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To Kill A Mockingbird

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Introduction

By Rishi Kathuria There are many themes that are explored in this novel of "To Kill A Mockingbird". Harper Lee puts these themes to good use throughout the book, which gives the reader a good sense of what is going on in the novel. There are ten main themes explored throughout this novel, and Harper Lee uses these themes to describe the different events that take place during the novel. The first theme that is explored in this novel is the theme of "courage". It is explored throughout the novel, but it's main impact, is in part one of the novel, and also in some parts of part two. It is used in several chapters. Firstly, there is the courage shown by the children, Jem, Scout and Dill. They all have their childish fears of the "Radley Place", and in the chapters one, two and six, they show their signs of fearlessness. Here are some examples: * Jem takes on Dill's dare to touch the Radley place, even though they believed a "maleviolent phantom" lived there. * On the night that Jem loses his pants on the Radley fence, he finds the courage to return later, to retrieve them. ...read more.

Middle

The fact that they obey her is a sign that they accept her as a sign of authority. * When Calpurnia sends Scout in the kitchen for insulting Walter's table manners, she tells Scout that Walter is their guest. Scout is made to be ashamed. * When Atticus defends Calpurnia, he tells Alexandra "She tried to bring them up according to her lights, and Cal's lights are pretty good." This indicates that she has the same ideas about what is right and wrong as Atticus has. It is from Miss Maudie that the children learn how to react to circumstances that are so upsetting. Miss Maudie teaches the children about what is good and what is evil. * She gives Scout attention, when Jem chooses Dill as his companion. Scout is taught about the issues in the community. * She talks to the children about Boo: "His name's Arthur, and he is alive." * She changes their attitudes towards their father - Atticus does not boast about his shooting ability. * She gets through her house burning down. (A time of difficulty) Prejudice Prejudice is an attitude towards someone or something, based on an opinion formed beforehand. ...read more.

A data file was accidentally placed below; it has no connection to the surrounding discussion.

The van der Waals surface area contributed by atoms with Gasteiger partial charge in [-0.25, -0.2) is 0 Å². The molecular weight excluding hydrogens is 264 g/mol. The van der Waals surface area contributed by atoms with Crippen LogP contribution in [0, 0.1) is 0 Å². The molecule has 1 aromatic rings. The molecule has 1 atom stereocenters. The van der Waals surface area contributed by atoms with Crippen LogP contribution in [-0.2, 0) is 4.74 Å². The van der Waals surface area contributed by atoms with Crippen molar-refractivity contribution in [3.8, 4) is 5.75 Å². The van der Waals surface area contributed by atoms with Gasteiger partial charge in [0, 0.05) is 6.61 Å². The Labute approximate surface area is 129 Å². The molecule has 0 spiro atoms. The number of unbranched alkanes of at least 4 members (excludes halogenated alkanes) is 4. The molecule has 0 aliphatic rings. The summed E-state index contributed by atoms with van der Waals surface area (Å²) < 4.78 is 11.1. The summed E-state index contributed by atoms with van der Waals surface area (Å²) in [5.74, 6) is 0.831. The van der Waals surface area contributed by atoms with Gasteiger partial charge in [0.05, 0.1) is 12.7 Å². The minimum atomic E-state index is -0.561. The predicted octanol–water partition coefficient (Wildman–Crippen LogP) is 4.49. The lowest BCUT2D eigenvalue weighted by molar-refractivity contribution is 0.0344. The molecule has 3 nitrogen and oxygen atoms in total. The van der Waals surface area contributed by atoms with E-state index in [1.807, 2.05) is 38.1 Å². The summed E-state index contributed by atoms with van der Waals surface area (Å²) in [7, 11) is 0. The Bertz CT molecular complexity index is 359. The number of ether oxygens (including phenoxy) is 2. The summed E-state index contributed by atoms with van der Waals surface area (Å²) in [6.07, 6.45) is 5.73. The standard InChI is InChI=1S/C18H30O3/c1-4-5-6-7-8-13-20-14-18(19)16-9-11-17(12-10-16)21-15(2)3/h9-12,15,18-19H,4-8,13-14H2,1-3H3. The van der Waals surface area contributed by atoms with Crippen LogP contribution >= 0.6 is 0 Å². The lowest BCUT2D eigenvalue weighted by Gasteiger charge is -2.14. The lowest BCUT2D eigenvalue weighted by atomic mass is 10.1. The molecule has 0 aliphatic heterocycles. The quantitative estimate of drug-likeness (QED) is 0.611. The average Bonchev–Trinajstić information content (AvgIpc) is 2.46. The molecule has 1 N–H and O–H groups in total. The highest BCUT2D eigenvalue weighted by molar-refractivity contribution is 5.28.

Conclusion

These differences can easily be contrasted in a table: Macomb Ladies' comments Revealed through Scout Cooks and farmhands are sulky after the trial Atticus's kitchen is full of gifts from the Negro community One will dismiss her servant if she doesn't cheer up Calpurnia speaks of how Tom suffers being shut up in prison Someone must help that "darky's wife" become a Christian Black church has collection in support of the family while Tom is in jail. "There's no lady safe in her bed these nights" Tom feels sorry for Mayella's loneliness, and greets her as he passes You cannot educate them Calpurnia has taught her son and Scout how to read and write "Typical of a nigger to have no thought for the future" "Helen can't leave those children to work while Tom's in jail... nobody leaves here till we have ten dollars". Rev Sykes words to his congregation "The veneer of civilisation's mighty thin" In the courthouse, four Negros give up their seats for Jem Scout and Dill From all these themes, we learn to take in to account other people's point of view. This is taught to Scout all through the novel, through Atticus, and soon, she understands the key to equality. Rishi Kathuria, 10 set 2 ...read more.

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